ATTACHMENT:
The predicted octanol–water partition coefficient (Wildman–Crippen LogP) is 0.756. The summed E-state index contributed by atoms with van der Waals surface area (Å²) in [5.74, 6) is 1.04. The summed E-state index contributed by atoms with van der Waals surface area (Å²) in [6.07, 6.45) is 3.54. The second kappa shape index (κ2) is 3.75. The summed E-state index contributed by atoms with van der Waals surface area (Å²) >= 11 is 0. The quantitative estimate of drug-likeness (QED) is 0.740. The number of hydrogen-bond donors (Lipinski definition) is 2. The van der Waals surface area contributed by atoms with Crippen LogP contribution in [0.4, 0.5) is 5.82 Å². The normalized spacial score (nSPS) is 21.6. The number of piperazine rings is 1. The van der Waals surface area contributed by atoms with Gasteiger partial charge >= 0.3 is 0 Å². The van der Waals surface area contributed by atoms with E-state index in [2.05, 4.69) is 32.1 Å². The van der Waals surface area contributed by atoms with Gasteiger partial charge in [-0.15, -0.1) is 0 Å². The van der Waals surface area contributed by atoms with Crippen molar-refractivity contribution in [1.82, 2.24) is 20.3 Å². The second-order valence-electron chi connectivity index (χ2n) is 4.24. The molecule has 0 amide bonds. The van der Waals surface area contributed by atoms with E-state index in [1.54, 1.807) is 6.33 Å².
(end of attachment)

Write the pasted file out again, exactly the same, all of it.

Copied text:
The predicted octanol–water partition coefficient (Wildman–Crippen LogP) is 0.756. The summed E-state index contributed by atoms with van der Waals surface area (Å²) in [5.74, 6) is 1.04. The summed E-state index contributed by atoms with van der Waals surface area (Å²) in [6.07, 6.45) is 3.54. The second kappa shape index (κ2) is 3.75. The summed E-state index contributed by atoms with van der Waals surface area (Å²) >= 11 is 0. The quantitative estimate of drug-likeness (QED) is 0.740. The number of hydrogen-bond donors (Lipinski definition) is 2. The van der Waals surface area contributed by atoms with Crippen LogP contribution in [0.4, 0.5) is 5.82 Å². The normalized spacial score (nSPS) is 21.6. The number of piperazine rings is 1. The van der Waals surface area contributed by atoms with Gasteiger partial charge >= 0.3 is 0 Å². The van der Waals surface area contributed by atoms with E-state index in [2.05, 4.69) is 32.1 Å². The van der Waals surface area contributed by atoms with Gasteiger partial charge in [-0.15, -0.1) is 0 Å². The van der Waals surface area contributed by atoms with Crippen molar-refractivity contribution in [1.82, 2.24) is 20.3 Å². The second-order valence-electron chi connectivity index (χ2n) is 4.24. The molecule has 0 amide bonds. The van der Waals surface area contributed by atoms with E-state index in [1.54, 1.807) is 6.33 Å².